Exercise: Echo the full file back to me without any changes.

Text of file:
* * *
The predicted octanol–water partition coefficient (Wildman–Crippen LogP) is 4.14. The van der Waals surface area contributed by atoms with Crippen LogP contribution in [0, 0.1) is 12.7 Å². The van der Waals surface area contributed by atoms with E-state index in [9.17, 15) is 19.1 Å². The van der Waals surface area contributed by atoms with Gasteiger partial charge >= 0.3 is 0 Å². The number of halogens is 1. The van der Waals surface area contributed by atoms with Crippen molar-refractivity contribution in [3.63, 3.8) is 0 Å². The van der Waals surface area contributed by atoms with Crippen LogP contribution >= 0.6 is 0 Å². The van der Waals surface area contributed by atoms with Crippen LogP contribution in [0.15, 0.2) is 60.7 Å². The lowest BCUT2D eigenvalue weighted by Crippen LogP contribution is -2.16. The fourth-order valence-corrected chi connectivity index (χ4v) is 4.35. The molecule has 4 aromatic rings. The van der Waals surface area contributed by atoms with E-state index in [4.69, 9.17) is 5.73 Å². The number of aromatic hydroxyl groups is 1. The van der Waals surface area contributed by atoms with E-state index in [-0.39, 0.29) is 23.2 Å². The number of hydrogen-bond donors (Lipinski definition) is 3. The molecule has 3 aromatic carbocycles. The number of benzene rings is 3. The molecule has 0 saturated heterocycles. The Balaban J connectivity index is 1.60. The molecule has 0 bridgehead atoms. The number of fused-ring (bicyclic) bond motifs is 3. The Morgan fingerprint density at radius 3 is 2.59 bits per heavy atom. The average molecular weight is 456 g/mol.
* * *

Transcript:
The predicted octanol–water partition coefficient (Wildman–Crippen LogP) is 4.14. The van der Waals surface area contributed by atoms with Crippen LogP contribution in [0, 0.1) is 12.7 Å². The van der Waals surface area contributed by atoms with E-state index in [9.17, 15) is 19.1 Å². The van der Waals surface area contributed by atoms with Gasteiger partial charge >= 0.3 is 0 Å². The number of halogens is 1. The van der Waals surface area contributed by atoms with Crippen molar-refractivity contribution in [3.63, 3.8) is 0 Å². The van der Waals surface area contributed by atoms with Crippen LogP contribution >= 0.6 is 0 Å². The van der Waals surface area contributed by atoms with Crippen LogP contribution in [0.15, 0.2) is 60.7 Å². The lowest BCUT2D eigenvalue weighted by Crippen LogP contribution is -2.16. The fourth-order valence-corrected chi connectivity index (χ4v) is 4.35. The molecule has 4 aromatic rings. The van der Waals surface area contributed by atoms with E-state index in [4.69, 9.17) is 5.73 Å². The number of aromatic hydroxyl groups is 1. The van der Waals surface area contributed by atoms with E-state index in [-0.39, 0.29) is 23.2 Å². The number of hydrogen-bond donors (Lipinski definition) is 3. The molecule has 3 aromatic carbocycles. The number of benzene rings is 3. The molecule has 0 saturated heterocycles. The Balaban J connectivity index is 1.60. The molecule has 0 bridgehead atoms. The number of fused-ring (bicyclic) bond motifs is 3. The Morgan fingerprint density at radius 3 is 2.59 bits per heavy atom. The average molecular weight is 456 g/mol.